Celebrating remarkable Polish women during women’s history month Posted by on Mar 5, 2021 in Culture

Women’s History Month 2021 is officially here. The month-long celebration is a chance to acknowledge women’s contributions to history, culture and society and people do it all over the world.

Women’s History Month. Image created by Kasia Scontsas on Canva

There are so many remarkable Polish women that left a print on the history. Too many to mention in one post. But I chose 4 that for few different reasons are close to my heart.

Remarkable Polish Women. Image created by Kasia Scontsas on Canva

Jadwiga of Poland (1384-1399)

Crowned with the title of “King” during an era when female rulers were relatively uncommon in Europe. She donated most of her personal wealth (including royal insignia) to charity and education, funding and restoring many schools and hospitals, and focusing on maintaining peace and development during the time she was ruling the country.

My mother’s name is Jadwiga, that’s one of the reasons I decided to mention the queen:). I love that she was a female ruler during the time when mostly men were “important”. I also love that she really supported education.

Irena Sendler (1910-2008)

She was a nurse working in Warsaw when WW2 started. She joined the secret Polish resistance organization Żegota (codename for “Council of Aid to the Jews”). Despite many dangers she managed to rescue around 2,500 Jewish children by smuggling them out of the Warsaw Ghetto in occupied Warsaw, with the assistance of other members of Żegota organization.

I love her heroism and love of helping other people!

Wanda Rutkiewicz (1943-1992)

She was a computer engineer and a mountain climber. She is known as the third woman (the first Pole to do so) and the first European woman to reach the summit of Mount Everest, the world’s highest mountain above sea level. She accomplished this in 1978. In 1986 she became the first woman to successfully climb K2, the world’s second-highest mountain, which is widely considered to be the deadliest peak in existence (what she did without supplemental oxygen).

Rutkiewicz is believed to have died aged 49, while attempting to climb Kangchenjunga, the third highest peak in the world.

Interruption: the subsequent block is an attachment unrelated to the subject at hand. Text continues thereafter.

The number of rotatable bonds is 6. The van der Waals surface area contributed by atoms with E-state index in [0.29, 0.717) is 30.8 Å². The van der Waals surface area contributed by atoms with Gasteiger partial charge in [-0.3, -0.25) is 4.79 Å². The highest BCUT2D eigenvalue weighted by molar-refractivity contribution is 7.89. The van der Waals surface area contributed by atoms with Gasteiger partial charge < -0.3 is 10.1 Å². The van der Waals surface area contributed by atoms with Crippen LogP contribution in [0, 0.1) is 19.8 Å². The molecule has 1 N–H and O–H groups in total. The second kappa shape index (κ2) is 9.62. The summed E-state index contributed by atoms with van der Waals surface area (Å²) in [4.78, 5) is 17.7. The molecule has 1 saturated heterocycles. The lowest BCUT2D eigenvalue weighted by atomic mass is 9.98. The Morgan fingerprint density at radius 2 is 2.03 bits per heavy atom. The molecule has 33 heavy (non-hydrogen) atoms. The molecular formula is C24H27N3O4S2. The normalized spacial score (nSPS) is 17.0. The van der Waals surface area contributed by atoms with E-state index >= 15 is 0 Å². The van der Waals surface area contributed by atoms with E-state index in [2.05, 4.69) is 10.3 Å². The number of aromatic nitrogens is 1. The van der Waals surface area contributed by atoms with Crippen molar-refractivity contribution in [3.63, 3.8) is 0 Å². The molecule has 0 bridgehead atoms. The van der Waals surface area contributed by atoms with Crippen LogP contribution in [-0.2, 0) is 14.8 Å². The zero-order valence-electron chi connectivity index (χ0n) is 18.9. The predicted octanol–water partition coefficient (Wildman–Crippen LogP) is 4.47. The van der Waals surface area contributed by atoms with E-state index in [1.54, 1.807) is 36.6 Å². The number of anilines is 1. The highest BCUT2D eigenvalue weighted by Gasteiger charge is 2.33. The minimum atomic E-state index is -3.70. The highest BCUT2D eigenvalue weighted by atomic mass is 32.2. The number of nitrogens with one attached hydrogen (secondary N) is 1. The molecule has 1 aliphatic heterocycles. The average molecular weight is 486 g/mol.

I love outdoor sports of any kind, as well as I love technology. For these two reasons I mentioned Wanda. There are two great books where you can read more about her adventures: “Savage Summit” by Jennifer Jordan (about first 5 women who climbed K2). The second book is “Freedom Climbers” by Bernadette McDonald (the story of Poland’s truly remarkable mountaineers who dominated Himalayan climbing during the period between the end of World War II and the start of the new millennium). I read both books and I absolutely recommend them to anyone who is interested in the history of climbing.

Two books I mentioned above.

Princess Izabela Czartoryska (1746-1835)

Writer, art collector, and prominent figure of the Enlightenment movement. Her palace was an important political and intellectual meeting place, known as one of the most liberal and progressive court in the pre-Partitioned Commonwealth. She was the founder of Poland’s first museum, which she called the ‘Temple of the Sibyl’ or ‘Temple of Memory’ (later moved to Kraków where it exists under the name of Czartoryski Museum). Her contribution to Polish art and culture was outstanding. Czartoryski Palace is located in Puławy, where I went to high school. This, and my love for art, are reasons I chose to mention her here.

With women’s history month here and International Women’s Day approaching, I would like to say to all the women:

If they whisper to you “you can’t withstand the storm”, whisper back “I’m the storm!”. Believe in Yourself.




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About the Author: Kasia

My name is Kasia Scontsas. I grew near Lublin, Poland and moved to Warsaw to study International Business. I have passion for languages: any languages! Currently I live in New Hampshire. I enjoy skiing, kayaking, biking and paddle boarding. My husband speaks a little Polish, but our daughters are fluent in it! I wanted to make sure that they can communicate with their Polish relatives in our native language. Teaching them Polish since they were born was the best thing I could have given them! I have been writing about learning Polish language and culture for Transparent Language’s Polish Blog since 2010.


  1. Lynne Drummond:

    Very interesting to read about these amazing and brave women!